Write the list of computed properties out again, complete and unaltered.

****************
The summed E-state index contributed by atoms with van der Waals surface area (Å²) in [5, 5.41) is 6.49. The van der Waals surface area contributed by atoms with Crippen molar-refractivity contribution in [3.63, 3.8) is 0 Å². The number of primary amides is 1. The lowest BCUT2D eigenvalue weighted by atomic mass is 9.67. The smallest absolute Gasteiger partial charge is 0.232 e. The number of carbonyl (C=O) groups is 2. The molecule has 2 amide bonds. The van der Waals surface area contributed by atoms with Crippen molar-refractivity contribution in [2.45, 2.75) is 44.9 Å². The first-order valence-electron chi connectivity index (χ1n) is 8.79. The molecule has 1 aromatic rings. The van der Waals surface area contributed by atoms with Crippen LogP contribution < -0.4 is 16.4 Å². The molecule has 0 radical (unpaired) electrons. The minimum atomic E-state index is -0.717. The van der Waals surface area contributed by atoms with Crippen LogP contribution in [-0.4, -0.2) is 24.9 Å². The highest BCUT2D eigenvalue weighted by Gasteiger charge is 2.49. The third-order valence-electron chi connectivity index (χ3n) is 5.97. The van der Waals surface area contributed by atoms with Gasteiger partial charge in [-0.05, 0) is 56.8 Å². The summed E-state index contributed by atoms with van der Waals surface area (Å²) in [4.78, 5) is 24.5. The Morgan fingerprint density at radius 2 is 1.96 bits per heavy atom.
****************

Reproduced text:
The summed E-state index contributed by atoms with van der Waals surface area (Å²) in [5, 5.41) is 6.49. The van der Waals surface area contributed by atoms with Crippen molar-refractivity contribution in [3.63, 3.8) is 0 Å². The number of primary amides is 1. The lowest BCUT2D eigenvalue weighted by atomic mass is 9.67. The smallest absolute Gasteiger partial charge is 0.232 e. The number of carbonyl (C=O) groups is 2. The molecule has 2 amide bonds. The van der Waals surface area contributed by atoms with Crippen molar-refractivity contribution in [2.45, 2.75) is 44.9 Å². The first-order valence-electron chi connectivity index (χ1n) is 8.79. The molecule has 1 aromatic rings. The van der Waals surface area contributed by atoms with Crippen LogP contribution < -0.4 is 16.4 Å². The molecule has 0 radical (unpaired) electrons. The minimum atomic E-state index is -0.717. The van der Waals surface area contributed by atoms with Crippen LogP contribution in [-0.4, -0.2) is 24.9 Å². The highest BCUT2D eigenvalue weighted by Gasteiger charge is 2.49. The third-order valence-electron chi connectivity index (χ3n) is 5.97. The van der Waals surface area contributed by atoms with Gasteiger partial charge in [-0.05, 0) is 56.8 Å². The summed E-state index contributed by atoms with van der Waals surface area (Å²) in [4.78, 5) is 24.5. The Morgan fingerprint density at radius 2 is 1.96 bits per heavy atom.